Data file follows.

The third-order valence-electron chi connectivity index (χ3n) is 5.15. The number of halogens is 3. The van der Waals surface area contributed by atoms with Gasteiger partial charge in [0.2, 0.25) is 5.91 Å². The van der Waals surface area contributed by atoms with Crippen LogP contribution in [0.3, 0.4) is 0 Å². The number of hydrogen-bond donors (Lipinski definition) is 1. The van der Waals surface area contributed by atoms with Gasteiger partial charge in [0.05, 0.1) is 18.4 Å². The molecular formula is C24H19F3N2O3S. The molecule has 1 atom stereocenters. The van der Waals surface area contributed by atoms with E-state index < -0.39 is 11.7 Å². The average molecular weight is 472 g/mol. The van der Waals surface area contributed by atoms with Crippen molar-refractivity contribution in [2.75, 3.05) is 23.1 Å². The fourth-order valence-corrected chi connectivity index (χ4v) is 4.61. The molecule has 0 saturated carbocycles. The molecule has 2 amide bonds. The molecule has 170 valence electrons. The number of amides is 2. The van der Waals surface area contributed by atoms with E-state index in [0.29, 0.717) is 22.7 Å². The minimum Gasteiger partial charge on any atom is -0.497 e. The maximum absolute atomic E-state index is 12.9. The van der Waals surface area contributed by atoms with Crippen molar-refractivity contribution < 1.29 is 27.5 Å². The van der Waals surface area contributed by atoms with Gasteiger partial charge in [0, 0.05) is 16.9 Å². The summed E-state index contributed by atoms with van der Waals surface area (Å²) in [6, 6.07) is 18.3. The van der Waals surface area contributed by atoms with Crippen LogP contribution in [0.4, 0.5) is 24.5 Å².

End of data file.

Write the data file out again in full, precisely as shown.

The third-order valence-electron chi connectivity index (χ3n) is 5.15. The number of halogens is 3. The van der Waals surface area contributed by atoms with Gasteiger partial charge in [0.2, 0.25) is 5.91 Å². The van der Waals surface area contributed by atoms with Crippen LogP contribution in [0.3, 0.4) is 0 Å². The number of hydrogen-bond donors (Lipinski definition) is 1. The van der Waals surface area contributed by atoms with Gasteiger partial charge in [0.05, 0.1) is 18.4 Å². The molecular formula is C24H19F3N2O3S. The molecule has 1 atom stereocenters. The van der Waals surface area contributed by atoms with E-state index < -0.39 is 11.7 Å². The average molecular weight is 472 g/mol. The van der Waals surface area contributed by atoms with Crippen molar-refractivity contribution in [2.75, 3.05) is 23.1 Å². The fourth-order valence-corrected chi connectivity index (χ4v) is 4.61. The molecule has 0 saturated carbocycles. The molecule has 2 amide bonds. The molecule has 170 valence electrons. The number of amides is 2. The van der Waals surface area contributed by atoms with E-state index in [0.29, 0.717) is 22.7 Å². The minimum Gasteiger partial charge on any atom is -0.497 e. The maximum absolute atomic E-state index is 12.9. The van der Waals surface area contributed by atoms with Crippen molar-refractivity contribution < 1.29 is 27.5 Å². The van der Waals surface area contributed by atoms with Gasteiger partial charge in [0, 0.05) is 16.9 Å². The summed E-state index contributed by atoms with van der Waals surface area (Å²) in [6, 6.07) is 18.3. The van der Waals surface area contributed by atoms with Crippen LogP contribution in [0.4, 0.5) is 24.5 Å².